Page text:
Thoughts from the Senior Warden

(November 17, 2020)

There was a remarkable story in the New York Times that appeared over the weekend. It was about a former New York City police officer who had just passed away (another victim of the coronavirus). What peaked my interest is that former police officer Al Howard played a unique role in history in saving the life of Dr. Martin Luther King, Jr. The episode took place in a department store in Harlem named Blumstein’s. Dr. King was in the store signing autographs for his first book “Stride Toward Freedom” (about the Montgomery bus boycott) when a mentally ill women stabbed him in the chest with a letter opener. Officer Howard and his partner were called to the site and made the important decision to seek advice (by phone) from a doctor at Harlem Hospital. The doctor instructed the officer not to pull the knife out (which was what a bystander was about to do as the officers arrived). As it turned out (according to the surgeon); the blade “impinged on the aorta – the blood vessel near the heart - and a puncture would have caused instant death”. Dr. King, with the help of the officers, was taken to the hospital with the blade protruding from his chest, was treated and recovered fully. The story is mentioned in history books and Dr. King actually referenced the event in the speech the day before his assassination. What is remarkable to me is how modest Officer Howard appears to have been in playing down his part in helping to save the life of a man who was on a journey to accomplish great things. That’s not to say that he didn’t recognized the significance of what was done that day in 1958. In recounting the story to a friend (in the article), the acquaintance makes the statement, “You can save a guy’s life, and still, the life isn’t saved.” To which Al Howard responded, “In the span of the years that he didn’t die by being stabbed, he went on to do his most important works.”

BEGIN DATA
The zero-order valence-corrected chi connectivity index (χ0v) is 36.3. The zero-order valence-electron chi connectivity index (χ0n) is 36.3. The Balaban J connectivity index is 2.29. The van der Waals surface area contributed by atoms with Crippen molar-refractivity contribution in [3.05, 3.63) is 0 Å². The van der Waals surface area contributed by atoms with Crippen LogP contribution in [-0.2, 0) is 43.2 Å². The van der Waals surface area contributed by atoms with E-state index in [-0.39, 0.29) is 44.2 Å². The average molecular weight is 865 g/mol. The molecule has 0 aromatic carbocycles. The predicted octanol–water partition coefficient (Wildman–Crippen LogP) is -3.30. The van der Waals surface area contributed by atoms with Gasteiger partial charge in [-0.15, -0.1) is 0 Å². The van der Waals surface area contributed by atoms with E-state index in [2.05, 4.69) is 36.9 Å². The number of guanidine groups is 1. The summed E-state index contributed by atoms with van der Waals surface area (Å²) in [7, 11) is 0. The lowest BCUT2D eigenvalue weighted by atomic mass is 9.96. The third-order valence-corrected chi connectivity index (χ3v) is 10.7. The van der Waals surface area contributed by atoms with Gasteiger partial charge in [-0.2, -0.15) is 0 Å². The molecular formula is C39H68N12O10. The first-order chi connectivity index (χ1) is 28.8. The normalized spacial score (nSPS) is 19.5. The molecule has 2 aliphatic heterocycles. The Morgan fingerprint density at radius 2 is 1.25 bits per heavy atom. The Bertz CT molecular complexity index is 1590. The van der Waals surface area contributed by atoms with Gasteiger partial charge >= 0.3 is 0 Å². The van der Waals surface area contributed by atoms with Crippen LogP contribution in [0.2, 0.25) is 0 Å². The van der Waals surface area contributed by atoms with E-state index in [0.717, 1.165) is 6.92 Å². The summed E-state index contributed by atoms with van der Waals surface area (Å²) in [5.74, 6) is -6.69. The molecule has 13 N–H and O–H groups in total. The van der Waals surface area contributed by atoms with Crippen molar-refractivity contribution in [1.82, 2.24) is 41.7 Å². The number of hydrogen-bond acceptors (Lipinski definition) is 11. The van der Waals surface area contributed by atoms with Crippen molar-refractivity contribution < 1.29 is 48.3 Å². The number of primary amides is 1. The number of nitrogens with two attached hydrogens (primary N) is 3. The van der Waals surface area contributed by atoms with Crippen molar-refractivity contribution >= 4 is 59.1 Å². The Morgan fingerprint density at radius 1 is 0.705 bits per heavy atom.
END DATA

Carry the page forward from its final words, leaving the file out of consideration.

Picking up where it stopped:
The takeaway? Our actions have consequences greater than we can imagine. The follow-up? Find a way to take action (in whatever way you can). Grace Episcopal Church/La Gracia and our community will be better places for it. 
Blessings -

Michael Heffner
Grace Episcopal Church/La Gracia
Senior Warden